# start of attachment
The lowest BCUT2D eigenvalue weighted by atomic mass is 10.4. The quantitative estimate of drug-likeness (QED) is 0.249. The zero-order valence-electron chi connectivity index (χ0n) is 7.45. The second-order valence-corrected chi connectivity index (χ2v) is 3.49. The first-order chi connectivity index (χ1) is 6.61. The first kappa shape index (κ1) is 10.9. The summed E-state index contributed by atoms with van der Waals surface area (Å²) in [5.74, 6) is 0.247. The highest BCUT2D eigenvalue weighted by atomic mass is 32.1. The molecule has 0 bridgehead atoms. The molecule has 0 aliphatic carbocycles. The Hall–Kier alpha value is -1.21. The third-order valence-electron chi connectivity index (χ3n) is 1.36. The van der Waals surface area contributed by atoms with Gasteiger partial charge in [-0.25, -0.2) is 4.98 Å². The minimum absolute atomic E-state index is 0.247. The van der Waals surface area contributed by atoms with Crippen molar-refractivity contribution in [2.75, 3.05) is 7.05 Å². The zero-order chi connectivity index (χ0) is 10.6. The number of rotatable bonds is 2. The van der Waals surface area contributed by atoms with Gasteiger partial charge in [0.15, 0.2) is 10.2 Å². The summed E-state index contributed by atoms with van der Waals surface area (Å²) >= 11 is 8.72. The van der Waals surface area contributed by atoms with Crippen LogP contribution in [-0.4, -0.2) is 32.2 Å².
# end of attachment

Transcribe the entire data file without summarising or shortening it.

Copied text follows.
The lowest BCUT2D eigenvalue weighted by atomic mass is 10.4. The quantitative estimate of drug-likeness (QED) is 0.249. The zero-order valence-electron chi connectivity index (χ0n) is 7.45. The second-order valence-corrected chi connectivity index (χ2v) is 3.49. The first-order chi connectivity index (χ1) is 6.61. The first kappa shape index (κ1) is 10.9. The summed E-state index contributed by atoms with van der Waals surface area (Å²) in [5.74, 6) is 0.247. The highest BCUT2D eigenvalue weighted by atomic mass is 32.1. The molecule has 0 bridgehead atoms. The molecule has 0 aliphatic carbocycles. The Hall–Kier alpha value is -1.21. The third-order valence-electron chi connectivity index (χ3n) is 1.36. The van der Waals surface area contributed by atoms with Gasteiger partial charge in [-0.25, -0.2) is 4.98 Å². The minimum absolute atomic E-state index is 0.247. The van der Waals surface area contributed by atoms with Crippen molar-refractivity contribution in [2.75, 3.05) is 7.05 Å². The zero-order chi connectivity index (χ0) is 10.6. The number of rotatable bonds is 2. The van der Waals surface area contributed by atoms with Gasteiger partial charge in [0.15, 0.2) is 10.2 Å². The summed E-state index contributed by atoms with van der Waals surface area (Å²) >= 11 is 8.72. The van der Waals surface area contributed by atoms with Crippen LogP contribution in [-0.4, -0.2) is 32.2 Å².